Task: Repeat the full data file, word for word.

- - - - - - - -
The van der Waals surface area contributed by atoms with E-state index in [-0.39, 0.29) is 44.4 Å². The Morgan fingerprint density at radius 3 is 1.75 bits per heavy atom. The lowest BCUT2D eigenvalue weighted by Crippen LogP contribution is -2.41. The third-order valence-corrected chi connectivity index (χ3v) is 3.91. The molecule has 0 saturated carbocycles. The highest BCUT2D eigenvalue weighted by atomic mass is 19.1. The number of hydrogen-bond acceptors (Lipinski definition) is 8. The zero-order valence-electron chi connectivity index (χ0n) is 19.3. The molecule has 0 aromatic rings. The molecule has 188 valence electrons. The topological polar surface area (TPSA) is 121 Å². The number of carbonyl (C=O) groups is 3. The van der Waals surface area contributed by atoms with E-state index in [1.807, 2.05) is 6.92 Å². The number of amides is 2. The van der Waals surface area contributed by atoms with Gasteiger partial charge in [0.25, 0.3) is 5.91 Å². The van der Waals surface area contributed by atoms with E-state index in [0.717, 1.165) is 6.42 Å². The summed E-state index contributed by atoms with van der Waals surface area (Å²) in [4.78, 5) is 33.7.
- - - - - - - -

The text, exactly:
The van der Waals surface area contributed by atoms with E-state index in [-0.39, 0.29) is 44.4 Å². The Morgan fingerprint density at radius 3 is 1.75 bits per heavy atom. The lowest BCUT2D eigenvalue weighted by Crippen LogP contribution is -2.41. The third-order valence-corrected chi connectivity index (χ3v) is 3.91. The molecule has 0 saturated carbocycles. The highest BCUT2D eigenvalue weighted by atomic mass is 19.1. The number of hydrogen-bond acceptors (Lipinski definition) is 8. The zero-order valence-electron chi connectivity index (χ0n) is 19.3. The molecule has 0 aromatic rings. The molecule has 188 valence electrons. The topological polar surface area (TPSA) is 121 Å². The number of carbonyl (C=O) groups is 3. The van der Waals surface area contributed by atoms with E-state index in [1.807, 2.05) is 6.92 Å². The number of amides is 2. The van der Waals surface area contributed by atoms with Gasteiger partial charge in [0.25, 0.3) is 5.91 Å². The van der Waals surface area contributed by atoms with E-state index in [0.717, 1.165) is 6.42 Å². The summed E-state index contributed by atoms with van der Waals surface area (Å²) in [4.78, 5) is 33.7.